14.12.2019  Author: admin   Build A Frame
A central support column should be made from steel, since there is a lot of force applied to this bar while you clamp. D: The Problem Fig. When you're working with hand tools, holding the workpiece securely is a must — and a solid bench vise is like an extra set of very strong hands. Toll Free These instructions should work for all of bencg vises. Check Price. If you are looking to get the best quality possible in a woodworking vise, then you should consider things such as the central support column, the big bar running quick release woodworking bench vise work the middle, and steel in the structure.

Many front vises also have a pop-up dog on the outer jaw to you hold stock flat on the table. A common type of front vise has cast-iron jaws and a steel screw that tightens and loosens the jaws. Most also have steel rods to keep the jaws aligned and prevent flexing, and some have a quick-release mechanism that makes adjustment easy.

Usually, the width of the jaws is used to describe the vise — Rockler's 7" Quick Release Vise has 7" wide jaws, for example.

Be sure to look for a vise that opens wide enough to accommodate the thickest piece of stock you can imagine yourself working on, and remember that you'll need to subtract the thickness of the of the wooden pads that you'll be installing on the cast-iron jaw faces. Good end vises also employ the screw-and-rod design, and they usually are sold with just the screw and guide-rod mechanism.

You add the wooden jaw. Woodworking Vises. However, this does not impact our recommendations. Metal-jaw vises are easy to install Photo 1. To drop the jaws slightly below the top of your bench, make a wooden plate that fits between the bottom of the bench and the vise body.

In any case, add wood cheeks. Wood-jaw vises generally come as starter kits Photo 2. You buy the metal Add clamping power to your workbench. If you want a traditional look to your bench, this is the way to go. The front edge of your bench must be straight and square because it serves as the rear jaw. Vises are built to last. Every vise we tested delivered plenty of clamping pressure and was robust enough to hold up to a lifetime of service.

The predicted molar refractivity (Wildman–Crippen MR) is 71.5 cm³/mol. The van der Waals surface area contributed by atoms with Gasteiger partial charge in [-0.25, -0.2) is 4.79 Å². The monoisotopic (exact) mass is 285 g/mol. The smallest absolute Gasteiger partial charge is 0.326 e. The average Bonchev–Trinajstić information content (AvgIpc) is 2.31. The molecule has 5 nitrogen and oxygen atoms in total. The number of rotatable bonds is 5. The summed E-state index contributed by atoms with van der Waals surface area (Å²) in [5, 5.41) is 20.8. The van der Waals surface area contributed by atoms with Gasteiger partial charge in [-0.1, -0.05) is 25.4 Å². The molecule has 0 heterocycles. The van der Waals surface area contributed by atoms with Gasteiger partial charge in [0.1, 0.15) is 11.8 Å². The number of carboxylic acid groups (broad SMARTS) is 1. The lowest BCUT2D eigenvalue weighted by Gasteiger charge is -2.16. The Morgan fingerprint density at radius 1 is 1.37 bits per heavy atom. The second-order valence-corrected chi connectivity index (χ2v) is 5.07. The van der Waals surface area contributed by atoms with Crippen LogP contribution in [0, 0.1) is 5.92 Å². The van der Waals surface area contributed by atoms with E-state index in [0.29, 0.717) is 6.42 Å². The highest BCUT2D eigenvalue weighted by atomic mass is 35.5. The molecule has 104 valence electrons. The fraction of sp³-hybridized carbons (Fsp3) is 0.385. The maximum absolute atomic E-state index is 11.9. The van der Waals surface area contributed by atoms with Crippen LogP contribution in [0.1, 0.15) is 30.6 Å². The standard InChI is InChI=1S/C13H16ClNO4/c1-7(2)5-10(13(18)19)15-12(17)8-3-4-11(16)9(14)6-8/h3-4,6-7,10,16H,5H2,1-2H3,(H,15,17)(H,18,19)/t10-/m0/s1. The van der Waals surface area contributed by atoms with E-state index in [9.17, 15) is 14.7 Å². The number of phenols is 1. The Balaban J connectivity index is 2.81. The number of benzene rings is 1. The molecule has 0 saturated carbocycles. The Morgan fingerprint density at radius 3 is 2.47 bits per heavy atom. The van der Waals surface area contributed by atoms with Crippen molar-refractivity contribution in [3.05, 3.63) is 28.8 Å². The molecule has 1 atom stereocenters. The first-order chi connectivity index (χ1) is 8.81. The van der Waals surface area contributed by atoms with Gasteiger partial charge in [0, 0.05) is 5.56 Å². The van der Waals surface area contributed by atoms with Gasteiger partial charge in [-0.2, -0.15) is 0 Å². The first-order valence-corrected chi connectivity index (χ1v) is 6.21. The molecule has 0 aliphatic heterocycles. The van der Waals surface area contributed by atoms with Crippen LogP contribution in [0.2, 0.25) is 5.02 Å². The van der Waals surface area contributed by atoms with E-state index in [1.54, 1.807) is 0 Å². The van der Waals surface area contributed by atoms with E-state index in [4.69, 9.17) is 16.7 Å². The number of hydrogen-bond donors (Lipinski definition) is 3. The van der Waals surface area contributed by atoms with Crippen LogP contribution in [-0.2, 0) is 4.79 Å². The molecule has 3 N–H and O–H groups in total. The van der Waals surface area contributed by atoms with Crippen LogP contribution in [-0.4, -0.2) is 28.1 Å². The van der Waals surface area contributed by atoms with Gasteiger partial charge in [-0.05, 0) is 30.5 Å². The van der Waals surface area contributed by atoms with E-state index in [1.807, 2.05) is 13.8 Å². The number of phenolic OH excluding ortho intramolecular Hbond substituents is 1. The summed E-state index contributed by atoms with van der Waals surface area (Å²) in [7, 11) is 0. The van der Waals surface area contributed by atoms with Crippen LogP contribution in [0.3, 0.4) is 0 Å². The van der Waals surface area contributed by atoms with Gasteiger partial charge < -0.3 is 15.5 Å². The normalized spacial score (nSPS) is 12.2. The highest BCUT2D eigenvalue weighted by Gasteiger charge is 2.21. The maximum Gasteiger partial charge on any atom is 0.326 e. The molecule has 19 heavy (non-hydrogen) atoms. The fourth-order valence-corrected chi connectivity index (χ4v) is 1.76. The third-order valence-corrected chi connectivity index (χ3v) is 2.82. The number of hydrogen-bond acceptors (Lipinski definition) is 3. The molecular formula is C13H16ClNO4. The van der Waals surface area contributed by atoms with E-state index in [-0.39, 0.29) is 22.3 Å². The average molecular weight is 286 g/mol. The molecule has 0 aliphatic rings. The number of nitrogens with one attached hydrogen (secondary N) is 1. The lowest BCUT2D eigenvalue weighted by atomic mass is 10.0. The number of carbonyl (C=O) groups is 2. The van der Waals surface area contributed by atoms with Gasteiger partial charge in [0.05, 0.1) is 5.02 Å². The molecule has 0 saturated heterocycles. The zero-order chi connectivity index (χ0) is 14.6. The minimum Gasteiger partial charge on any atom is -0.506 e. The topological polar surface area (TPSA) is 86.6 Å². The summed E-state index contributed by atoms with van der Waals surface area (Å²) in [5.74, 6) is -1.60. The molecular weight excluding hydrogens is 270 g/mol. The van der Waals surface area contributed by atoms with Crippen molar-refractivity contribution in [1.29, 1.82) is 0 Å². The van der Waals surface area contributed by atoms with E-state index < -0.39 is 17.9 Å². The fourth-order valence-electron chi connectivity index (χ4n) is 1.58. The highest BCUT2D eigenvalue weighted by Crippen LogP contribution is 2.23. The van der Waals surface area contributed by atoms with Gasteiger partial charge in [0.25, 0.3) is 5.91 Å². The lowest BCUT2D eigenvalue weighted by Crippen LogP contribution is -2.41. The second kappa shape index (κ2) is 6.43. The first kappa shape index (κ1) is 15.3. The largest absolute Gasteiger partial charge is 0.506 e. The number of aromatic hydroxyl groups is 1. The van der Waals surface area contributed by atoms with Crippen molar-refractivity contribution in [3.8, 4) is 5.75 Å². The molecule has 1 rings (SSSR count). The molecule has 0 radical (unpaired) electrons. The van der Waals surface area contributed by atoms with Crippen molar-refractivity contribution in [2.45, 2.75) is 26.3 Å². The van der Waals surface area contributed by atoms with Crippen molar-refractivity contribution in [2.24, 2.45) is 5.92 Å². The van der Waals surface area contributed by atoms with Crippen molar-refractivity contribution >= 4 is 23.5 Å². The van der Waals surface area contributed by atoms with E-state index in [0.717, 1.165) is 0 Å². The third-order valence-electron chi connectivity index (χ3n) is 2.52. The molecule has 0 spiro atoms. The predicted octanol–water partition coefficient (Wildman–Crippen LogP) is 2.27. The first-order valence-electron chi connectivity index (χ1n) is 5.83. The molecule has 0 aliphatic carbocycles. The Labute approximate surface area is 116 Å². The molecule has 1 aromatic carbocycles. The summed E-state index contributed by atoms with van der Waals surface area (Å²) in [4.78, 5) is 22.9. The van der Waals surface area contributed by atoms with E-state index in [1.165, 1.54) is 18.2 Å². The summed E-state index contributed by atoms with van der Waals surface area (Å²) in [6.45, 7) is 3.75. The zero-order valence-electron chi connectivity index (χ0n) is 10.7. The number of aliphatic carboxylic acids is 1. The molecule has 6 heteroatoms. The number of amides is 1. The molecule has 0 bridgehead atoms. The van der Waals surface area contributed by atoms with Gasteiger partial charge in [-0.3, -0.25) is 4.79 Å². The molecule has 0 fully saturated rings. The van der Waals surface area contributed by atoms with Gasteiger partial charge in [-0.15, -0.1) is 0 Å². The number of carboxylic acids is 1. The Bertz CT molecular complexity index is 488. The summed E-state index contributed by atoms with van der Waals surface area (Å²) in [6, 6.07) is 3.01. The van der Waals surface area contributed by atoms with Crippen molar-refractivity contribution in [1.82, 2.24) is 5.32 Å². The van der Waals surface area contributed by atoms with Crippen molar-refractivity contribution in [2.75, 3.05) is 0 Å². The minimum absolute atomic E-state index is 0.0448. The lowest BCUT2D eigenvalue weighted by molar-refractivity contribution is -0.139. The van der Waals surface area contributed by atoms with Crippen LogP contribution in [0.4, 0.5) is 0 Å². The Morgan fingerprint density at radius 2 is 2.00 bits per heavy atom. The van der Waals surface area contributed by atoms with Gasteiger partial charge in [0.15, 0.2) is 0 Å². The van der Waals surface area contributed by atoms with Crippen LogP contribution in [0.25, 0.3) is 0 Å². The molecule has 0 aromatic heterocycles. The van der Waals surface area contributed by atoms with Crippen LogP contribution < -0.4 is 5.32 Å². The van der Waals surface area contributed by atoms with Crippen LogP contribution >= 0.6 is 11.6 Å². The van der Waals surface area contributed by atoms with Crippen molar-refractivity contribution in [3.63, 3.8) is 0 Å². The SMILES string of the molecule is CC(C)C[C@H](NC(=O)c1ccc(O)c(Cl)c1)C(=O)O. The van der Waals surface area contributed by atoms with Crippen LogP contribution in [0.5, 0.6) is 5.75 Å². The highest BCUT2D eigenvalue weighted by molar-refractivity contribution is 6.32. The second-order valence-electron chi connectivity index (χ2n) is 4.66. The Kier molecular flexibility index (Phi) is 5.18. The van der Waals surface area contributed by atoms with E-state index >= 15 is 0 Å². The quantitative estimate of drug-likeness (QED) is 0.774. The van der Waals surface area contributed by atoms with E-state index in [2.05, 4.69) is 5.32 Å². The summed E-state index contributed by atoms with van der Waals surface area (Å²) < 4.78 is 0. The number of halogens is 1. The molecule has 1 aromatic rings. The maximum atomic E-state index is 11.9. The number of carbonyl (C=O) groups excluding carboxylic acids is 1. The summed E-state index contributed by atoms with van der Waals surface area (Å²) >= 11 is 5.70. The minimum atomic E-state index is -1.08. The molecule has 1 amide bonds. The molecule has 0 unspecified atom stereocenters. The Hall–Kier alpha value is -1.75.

Here are the features we feel make the most difference:. Large jaws offer more surface area to hold your workpiece. More surface area Quick Release Vise For Workbench 40 means more friction to keep your work from slipping. You can increase the effective surface area of any metal-jaw vise by adding oversized cheeks,but we prefer vises that start out with large jaws. For a wood-jaw vise you can make virtually any size jaws. Use a stiff wood such as hard maple and make the front jaw 3-in. Rarely will you open your vise all the way, but a deep capacity gives you more clamping versatility.

Some metal-jaw vises have a huge capacity, but wood-jaw vises generally have shorter openings after allowing for the thickness of the jaws. Almost all the metaljaw vises offer one of two types of quick release. They all work well. Most of the wood-jaw vises do not have a quick release, but two offer the reverse action type Photo 4. Friction-fit, spring-loaded dogs are the easiest to use. One pre-made kit includes the dog hole.

Some metal-jaw vises have large-diameter handles that are easier to grip than the rod-type handles. Regardless of the amount of throw, all the vises have plenty of clamping power. Choose your own handle length with a wood-jaw vise. The handle must be a fairly large diameter to fit into the socket.

This story originally appeared in American Woodworker October , issue Click any image to view a larger version. A metal-jaw vise is ready to go right out of the box. A wood-jaw vise requires assembly. Make your own jaws and turn a handle of any length or buy one. The front of the bench doubles as the upper half of the rear jaw. Squeeze the lever on this quick-release mechanism to slide the front jaw in or out.

We prefer this type of quick release.

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